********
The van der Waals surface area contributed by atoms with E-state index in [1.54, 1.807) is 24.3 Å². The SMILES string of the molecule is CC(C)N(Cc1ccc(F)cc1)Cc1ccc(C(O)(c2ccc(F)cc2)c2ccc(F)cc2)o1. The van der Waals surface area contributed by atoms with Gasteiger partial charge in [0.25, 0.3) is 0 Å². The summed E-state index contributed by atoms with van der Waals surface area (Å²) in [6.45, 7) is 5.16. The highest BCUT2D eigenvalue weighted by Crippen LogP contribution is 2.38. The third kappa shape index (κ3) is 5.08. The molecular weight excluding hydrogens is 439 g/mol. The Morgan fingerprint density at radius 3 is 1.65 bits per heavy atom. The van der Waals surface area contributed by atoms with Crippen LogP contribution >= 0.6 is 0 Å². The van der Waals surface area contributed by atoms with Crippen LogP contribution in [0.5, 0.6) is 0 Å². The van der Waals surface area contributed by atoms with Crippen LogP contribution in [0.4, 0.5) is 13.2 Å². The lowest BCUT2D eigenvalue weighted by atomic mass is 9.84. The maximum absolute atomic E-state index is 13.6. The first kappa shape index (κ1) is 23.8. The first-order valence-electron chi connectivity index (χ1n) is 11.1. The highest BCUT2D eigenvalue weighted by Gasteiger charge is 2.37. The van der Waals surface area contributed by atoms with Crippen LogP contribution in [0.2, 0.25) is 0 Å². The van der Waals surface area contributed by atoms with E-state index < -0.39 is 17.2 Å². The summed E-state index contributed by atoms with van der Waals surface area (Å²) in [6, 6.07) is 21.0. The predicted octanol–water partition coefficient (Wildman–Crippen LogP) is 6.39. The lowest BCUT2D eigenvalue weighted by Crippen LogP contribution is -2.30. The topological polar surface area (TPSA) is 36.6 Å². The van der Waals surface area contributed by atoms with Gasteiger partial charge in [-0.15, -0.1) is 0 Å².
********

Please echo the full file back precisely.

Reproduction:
The van der Waals surface area contributed by atoms with E-state index in [1.54, 1.807) is 24.3 Å². The SMILES string of the molecule is CC(C)N(Cc1ccc(F)cc1)Cc1ccc(C(O)(c2ccc(F)cc2)c2ccc(F)cc2)o1. The van der Waals surface area contributed by atoms with Gasteiger partial charge in [0.25, 0.3) is 0 Å². The summed E-state index contributed by atoms with van der Waals surface area (Å²) in [6.45, 7) is 5.16. The highest BCUT2D eigenvalue weighted by Crippen LogP contribution is 2.38. The third kappa shape index (κ3) is 5.08. The molecular weight excluding hydrogens is 439 g/mol. The Morgan fingerprint density at radius 3 is 1.65 bits per heavy atom. The van der Waals surface area contributed by atoms with Crippen LogP contribution >= 0.6 is 0 Å². The van der Waals surface area contributed by atoms with Crippen LogP contribution in [0.5, 0.6) is 0 Å². The van der Waals surface area contributed by atoms with Crippen LogP contribution in [0.4, 0.5) is 13.2 Å². The lowest BCUT2D eigenvalue weighted by atomic mass is 9.84. The maximum absolute atomic E-state index is 13.6. The first kappa shape index (κ1) is 23.8. The first-order valence-electron chi connectivity index (χ1n) is 11.1. The highest BCUT2D eigenvalue weighted by Gasteiger charge is 2.37. The van der Waals surface area contributed by atoms with Crippen LogP contribution in [0.2, 0.25) is 0 Å². The van der Waals surface area contributed by atoms with E-state index < -0.39 is 17.2 Å². The summed E-state index contributed by atoms with van der Waals surface area (Å²) in [6, 6.07) is 21.0. The predicted octanol–water partition coefficient (Wildman–Crippen LogP) is 6.39. The lowest BCUT2D eigenvalue weighted by Crippen LogP contribution is -2.30. The topological polar surface area (TPSA) is 36.6 Å². The van der Waals surface area contributed by atoms with Gasteiger partial charge in [-0.15, -0.1) is 0 Å².